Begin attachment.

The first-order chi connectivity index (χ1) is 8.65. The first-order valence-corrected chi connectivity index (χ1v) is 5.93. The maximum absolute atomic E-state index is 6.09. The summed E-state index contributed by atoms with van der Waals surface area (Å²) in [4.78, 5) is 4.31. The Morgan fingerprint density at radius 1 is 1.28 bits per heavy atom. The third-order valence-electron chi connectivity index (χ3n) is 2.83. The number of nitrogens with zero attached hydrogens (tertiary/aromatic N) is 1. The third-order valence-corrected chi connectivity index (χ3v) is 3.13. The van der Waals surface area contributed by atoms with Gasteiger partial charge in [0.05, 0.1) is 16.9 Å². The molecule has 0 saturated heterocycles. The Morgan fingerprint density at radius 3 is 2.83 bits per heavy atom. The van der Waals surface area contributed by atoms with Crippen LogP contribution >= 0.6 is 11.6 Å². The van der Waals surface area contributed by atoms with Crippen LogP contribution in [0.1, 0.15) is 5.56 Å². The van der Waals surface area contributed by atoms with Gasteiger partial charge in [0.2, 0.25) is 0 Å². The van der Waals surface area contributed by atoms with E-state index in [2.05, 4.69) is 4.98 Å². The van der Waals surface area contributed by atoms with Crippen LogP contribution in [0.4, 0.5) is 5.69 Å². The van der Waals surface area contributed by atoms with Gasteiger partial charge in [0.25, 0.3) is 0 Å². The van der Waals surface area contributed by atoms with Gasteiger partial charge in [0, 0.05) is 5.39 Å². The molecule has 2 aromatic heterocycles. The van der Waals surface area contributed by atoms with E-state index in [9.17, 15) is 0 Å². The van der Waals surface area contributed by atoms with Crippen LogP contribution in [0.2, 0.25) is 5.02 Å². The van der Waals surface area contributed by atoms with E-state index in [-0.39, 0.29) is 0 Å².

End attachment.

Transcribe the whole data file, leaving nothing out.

The first-order chi connectivity index (χ1) is 8.65. The first-order valence-corrected chi connectivity index (χ1v) is 5.93. The maximum absolute atomic E-state index is 6.09. The summed E-state index contributed by atoms with van der Waals surface area (Å²) in [4.78, 5) is 4.31. The Morgan fingerprint density at radius 1 is 1.28 bits per heavy atom. The third-order valence-electron chi connectivity index (χ3n) is 2.83. The number of nitrogens with zero attached hydrogens (tertiary/aromatic N) is 1. The third-order valence-corrected chi connectivity index (χ3v) is 3.13. The van der Waals surface area contributed by atoms with Gasteiger partial charge in [0.05, 0.1) is 16.9 Å². The molecule has 0 saturated heterocycles. The Morgan fingerprint density at radius 3 is 2.83 bits per heavy atom. The van der Waals surface area contributed by atoms with Crippen LogP contribution >= 0.6 is 11.6 Å². The van der Waals surface area contributed by atoms with Crippen LogP contribution in [0.1, 0.15) is 5.56 Å². The van der Waals surface area contributed by atoms with Gasteiger partial charge in [0.2, 0.25) is 0 Å². The van der Waals surface area contributed by atoms with E-state index in [2.05, 4.69) is 4.98 Å². The van der Waals surface area contributed by atoms with Crippen LogP contribution in [0.4, 0.5) is 5.69 Å². The van der Waals surface area contributed by atoms with Gasteiger partial charge in [0.25, 0.3) is 0 Å². The van der Waals surface area contributed by atoms with Gasteiger partial charge in [0, 0.05) is 5.39 Å². The molecule has 2 aromatic heterocycles. The van der Waals surface area contributed by atoms with E-state index in [9.17, 15) is 0 Å². The van der Waals surface area contributed by atoms with Crippen LogP contribution in [0.2, 0.25) is 5.02 Å². The van der Waals surface area contributed by atoms with E-state index in [-0.39, 0.29) is 0 Å².